Greater Tulsa Reporter
SHOW OF UNITY: From left, Chickasaw Gov. Bill Anoatubby, Seminole Principal Chief Leonard Harjo, Muscogee (Creek) Principal Chief George Tiger, Cherokee Deputy Chief Joe Crittenden and Choctaw Chief Gary Batton gathered at the quarterly meeting of the Inter-Tribal Council of the Five Civilized Tribes Jan. 8-9, held at the Renaissance Hotel & Convention Center. The meeting was hosted by the Muscogee (Creek) Nation and saw a record attendance of 529.
The Muscogee (Creek) Nation hosted several Native American tribes for a quarterly meeting of the Inter-Tribal Council of the Five Civilized Tribes Jan. 8-9 at the Renaissance Hotel & Convention Center with a record attendance of 529 attendees.
The Inter-Tribal Council formed as a result of various meetings held in 1949 between various leaders and representatives of the Five Civilized Tribes. It will celebrate 65 years in February.
“It was a tremendous honor to have over 525 register for this two-day conference,” says MCN Principal Chief George Tiger. “This rivals national native organizations’ annual conference attendance. There were many that didn’t register and the numbers attending signifies the strength the Inter-Tribal Council is gaining regionally and nationally and the impact it has made in being a strong voice for the five tribes.”
The five tribes include the Muscogee (Creek), Cherokee, Choctaw, Chickasaw and Seminole Nations. MCN Principal Chief George Tiger has also invited several other tribes to attend the quarterly meeting. The meeting allows the Native tribes to come together to discuss significant issues facing all the tribes as well as to collaborate on projects and share ideas in tackling obstacles and promoting each tribe in their programs, departments and services.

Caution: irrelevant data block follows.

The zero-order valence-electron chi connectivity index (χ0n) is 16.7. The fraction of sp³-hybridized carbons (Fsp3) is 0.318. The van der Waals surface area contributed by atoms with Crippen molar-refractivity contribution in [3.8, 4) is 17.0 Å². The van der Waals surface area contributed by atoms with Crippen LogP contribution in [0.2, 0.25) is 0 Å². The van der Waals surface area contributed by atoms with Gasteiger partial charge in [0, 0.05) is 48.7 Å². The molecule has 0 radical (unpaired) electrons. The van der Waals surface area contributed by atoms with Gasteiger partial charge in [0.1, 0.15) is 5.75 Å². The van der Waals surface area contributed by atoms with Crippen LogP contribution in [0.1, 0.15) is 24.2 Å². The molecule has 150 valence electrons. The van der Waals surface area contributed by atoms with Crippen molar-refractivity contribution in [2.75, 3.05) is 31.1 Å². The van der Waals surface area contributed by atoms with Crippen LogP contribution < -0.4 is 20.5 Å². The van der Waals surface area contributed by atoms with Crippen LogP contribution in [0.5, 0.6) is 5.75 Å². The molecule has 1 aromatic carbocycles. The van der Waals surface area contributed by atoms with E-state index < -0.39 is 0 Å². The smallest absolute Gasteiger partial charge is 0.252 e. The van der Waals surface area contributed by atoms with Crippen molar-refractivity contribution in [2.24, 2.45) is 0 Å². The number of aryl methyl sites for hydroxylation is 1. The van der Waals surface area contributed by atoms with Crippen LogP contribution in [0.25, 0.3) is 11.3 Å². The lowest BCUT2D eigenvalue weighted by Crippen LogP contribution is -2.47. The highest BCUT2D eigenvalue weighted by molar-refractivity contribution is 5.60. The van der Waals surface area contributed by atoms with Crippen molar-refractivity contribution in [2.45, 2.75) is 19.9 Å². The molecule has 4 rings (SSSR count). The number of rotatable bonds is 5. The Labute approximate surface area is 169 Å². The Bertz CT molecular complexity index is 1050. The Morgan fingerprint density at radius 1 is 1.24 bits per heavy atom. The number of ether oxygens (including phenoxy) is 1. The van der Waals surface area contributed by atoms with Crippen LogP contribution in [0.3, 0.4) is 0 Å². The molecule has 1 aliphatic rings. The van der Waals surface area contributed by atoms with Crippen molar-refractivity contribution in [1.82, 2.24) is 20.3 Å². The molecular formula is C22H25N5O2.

The council was revived in 2012 after Chief Tiger and Chief Bill John Baker were elected to the Muscogee (Creek) and Cherokee nations as the leaders of their respective tribes and took the lead on reviving the ITC.
The two-day session included work group meetings Jan. 8, which included programs such as environmental protection, Indian Child Welfare, roads and transportation, language, tribal courts, education, employment and training housing and tribal tourism among several others.
The ITC meeting concluded with a general session Jan. 9, which included announcements by each tribal leader, including Seminole Nation Chief Leonard Harjo, Choctaw Nation Chief Gary Batton, Cherokee Nation Deputy Chief Joe Crittenden, Chickasaw Nation Governor Bill Anoatubby and MCN Chief Tiger.
The ITC also approved 10 resolutions pertaining to all five tribes, including:
• A resolution opposing the proposed rule ‘Definition of “Waters of the United States” Under the Clean Water Act,’
• A resolution requesting consultation with the White House Council on Native American Affairs with Concern to Expansion of Self-Governance Opportunities between federal agencies not included under the Indian Self Determination Act, and Tribal Governments,
• A resolution supporting changes to Oklahoma Statute Recognizing Tribal Domestic Violence Programs, Tribal Batterer Intervention Programs and tribal domestic violence specialists,
• A resolution of the Inter-Tribal Council endorsing and supporting the Oklahoma Native American Juvenile Justice Task Force in developing Memorandum of Understandings between the Oklahoma Office of Juvenile Affairs and tribal governmental systems.